Veronique Changa Changa recalls the night that she and her family began the long, long journey from the Congo to Spokane.
The 22-year-old burn scars on her leg remain to remind her.
That night, she and her family awoke to find their home in the crowded city of Bukavu, the Congo — a chaotic vortex of civil war and guerrilla violence for decades — engulfed in flames.
Veronique cannot say for sure who started the fire that night in 1997. They were not a political family, she said, and civilians were being burned out of their homes throughout the city. The region of the country was split apart with its own civil war, and violence was also spilling over the border from neighboring Rwanda.
“At the time it was something that was happening to everybody,” said Veronique’s daughter, Sarah Katumbi. “So everybody was running away.”
Sarah was translating the story for her mother, who speaks little English, during an interview at their home in the East Central Neighborhood of Spokane. Veronique speaks French, Congo’s official language.
After the fire, Veronique, her husband and four children fled for their lives — among the millions of Congolese people who have been forced from their homes in recent decades by war and civil strife. Friends and family members helped them sneak to a small boat and float down the Ruzizi River to a refugee camp in neighboring Burundi.
Fast-forward four years, to the birth of Solomon Katumbi. Solomon lived his very first years in that camp, on a plot of land with a tent awning for a roof and dirty water. Now an 18-year-old freshman at Eastern Washington University, he is one of 11 members of his family who have made it to America, one of about 10,000 refugees who have become a part of the Spokane community, one of the tens of millions people worldwide who have been displaced in what experts call the worst refugee crisis in history.
That Burundi refugee camp is a long way from Spokane. But the experience remains close at hand for Veronique, Sarah, Solomon and their family.
“That camp was just … too much,” Solomon said recently. “You had to go far just to get water. School was … “
He stops, as though it’s impossible to truly explain.
“It was a lot,” he said. “A lot.”
“Trying to be fine”
Eleven members of the Katumbi family live here now — going to school, working, forming relationships and moving forward in a country that sometimes feels, they say, like a miracle.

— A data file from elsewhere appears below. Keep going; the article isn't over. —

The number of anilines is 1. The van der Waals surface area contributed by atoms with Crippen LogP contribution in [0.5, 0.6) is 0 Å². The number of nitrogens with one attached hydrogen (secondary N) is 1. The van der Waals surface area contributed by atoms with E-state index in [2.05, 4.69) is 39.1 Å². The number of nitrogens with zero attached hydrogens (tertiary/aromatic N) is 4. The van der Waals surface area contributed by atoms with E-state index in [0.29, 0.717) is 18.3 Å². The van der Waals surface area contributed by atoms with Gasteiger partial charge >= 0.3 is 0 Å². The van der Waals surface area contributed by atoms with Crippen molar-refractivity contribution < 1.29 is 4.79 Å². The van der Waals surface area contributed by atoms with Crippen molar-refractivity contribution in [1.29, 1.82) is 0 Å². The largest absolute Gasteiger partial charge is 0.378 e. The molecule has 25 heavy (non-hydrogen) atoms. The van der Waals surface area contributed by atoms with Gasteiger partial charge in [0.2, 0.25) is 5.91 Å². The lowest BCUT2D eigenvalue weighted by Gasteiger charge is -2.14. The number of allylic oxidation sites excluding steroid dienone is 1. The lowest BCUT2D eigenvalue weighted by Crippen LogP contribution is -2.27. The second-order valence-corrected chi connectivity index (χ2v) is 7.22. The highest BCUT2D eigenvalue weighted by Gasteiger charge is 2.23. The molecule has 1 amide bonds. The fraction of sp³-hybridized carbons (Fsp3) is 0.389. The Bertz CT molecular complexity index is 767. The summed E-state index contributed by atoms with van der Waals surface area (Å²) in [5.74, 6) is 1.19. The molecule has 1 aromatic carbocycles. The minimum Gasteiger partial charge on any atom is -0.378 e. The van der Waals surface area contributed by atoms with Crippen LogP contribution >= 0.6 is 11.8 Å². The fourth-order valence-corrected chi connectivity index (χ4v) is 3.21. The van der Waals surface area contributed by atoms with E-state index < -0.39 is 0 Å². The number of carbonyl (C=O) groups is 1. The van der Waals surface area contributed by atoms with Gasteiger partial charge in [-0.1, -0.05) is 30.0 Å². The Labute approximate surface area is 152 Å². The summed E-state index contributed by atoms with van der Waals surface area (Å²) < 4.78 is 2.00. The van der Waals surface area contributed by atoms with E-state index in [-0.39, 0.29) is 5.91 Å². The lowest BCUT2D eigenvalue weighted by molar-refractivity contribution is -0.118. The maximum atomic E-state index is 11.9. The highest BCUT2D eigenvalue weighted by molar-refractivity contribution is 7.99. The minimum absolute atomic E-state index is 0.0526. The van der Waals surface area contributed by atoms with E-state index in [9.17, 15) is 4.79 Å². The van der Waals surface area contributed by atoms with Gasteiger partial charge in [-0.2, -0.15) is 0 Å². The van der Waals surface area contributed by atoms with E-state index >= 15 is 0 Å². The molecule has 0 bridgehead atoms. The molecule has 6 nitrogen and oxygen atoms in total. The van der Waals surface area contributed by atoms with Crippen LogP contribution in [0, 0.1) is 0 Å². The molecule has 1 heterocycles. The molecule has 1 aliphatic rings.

Solomon and his brother, Elia, have graduated from high school, both studying, playing sports and juggling jobs. Solomon was the star forward on the soccer team at Ferris High, and played drums in the percussion band. Elia wrestled and graduated from Lewis and Clark High. One sister, Suzanna, now attends Rogers High. Sarah’s daughter attends Roosevelt Elementary.
Family members have gotten jobs and established homes. A sister married and moved to Portland.
Their American lives — their Spokane lives — are taking shape.
The catastrophe they fled was vast, even global, in nature, but they’ve recently experienced a more intimate, personal tragedy: The oldest son, Paul, who had become a family patriarch, died unexpectedly in late August, not long after undergoing a surgery the family believed would help rid him of a longtime pattern of seizures.
For all they’ve suffered, all the loss and strife, it was a unique blow, they say.
“We have been through hard times and all that, but we’ve never really faced this type of situation,” Solomon said.
Veronique said, through Sarah, that the family was just trying to move ahead in the face of adversity. As usual.
“We just trying to be fine,” she said. “No matter what happens. It’s not an easy situation but we’re trying to be strong.”
People in Spokane who know the family have rallied around them with support and financial help. Keith Currie, a photographer who takes portraits of refugee and immigrant students in Spokane every year, has started an online fundraiser to help offset funeral expenses and other costs for the family.
Solomon, in part because of his soccer stardom but also because of the force of his personality and dedication, has become well-known in several Spokane circles. Currie met Solomon about a year ago, and — like most everyone who knows him — is effusive in praising his strength of character, his work ethic, his determination and his positive disposition.
“I just fell in love with the kid,” Currie said.
Currie started a GoFundMe page — “Solomon & Elia’s Family Need Our Help” — after seeing a video on Facebook that the family posted, saying their goodbyes to their brother.
“It was just so heartbreaking,” he said.
A global crisis
The Katumbis arrived in the Burundi camp in the midst of a massive refugee crisis afflicting the Great Lakes region of Central Africa. Congolese people were fleeing civil war in the eastern part of that country by the tens of thousands; Rwandans were fleeing by the millions.
The uncertainty and complexity of the different conflicts and refugee relationships in that region over the past two decades is difficult to untangle. Some refugee camps in the region became militarized; it was not unusual for people to become refugees from refugee camps. Efforts to repatriate refugees by different countries in the region became entangled in conflict.
About 887,000 Congolese refugees are living in other African countries as of August, according to the United Nations. Another 4.5 million are displaced within the country. More than half a million asylum-seekers live in the Congo now.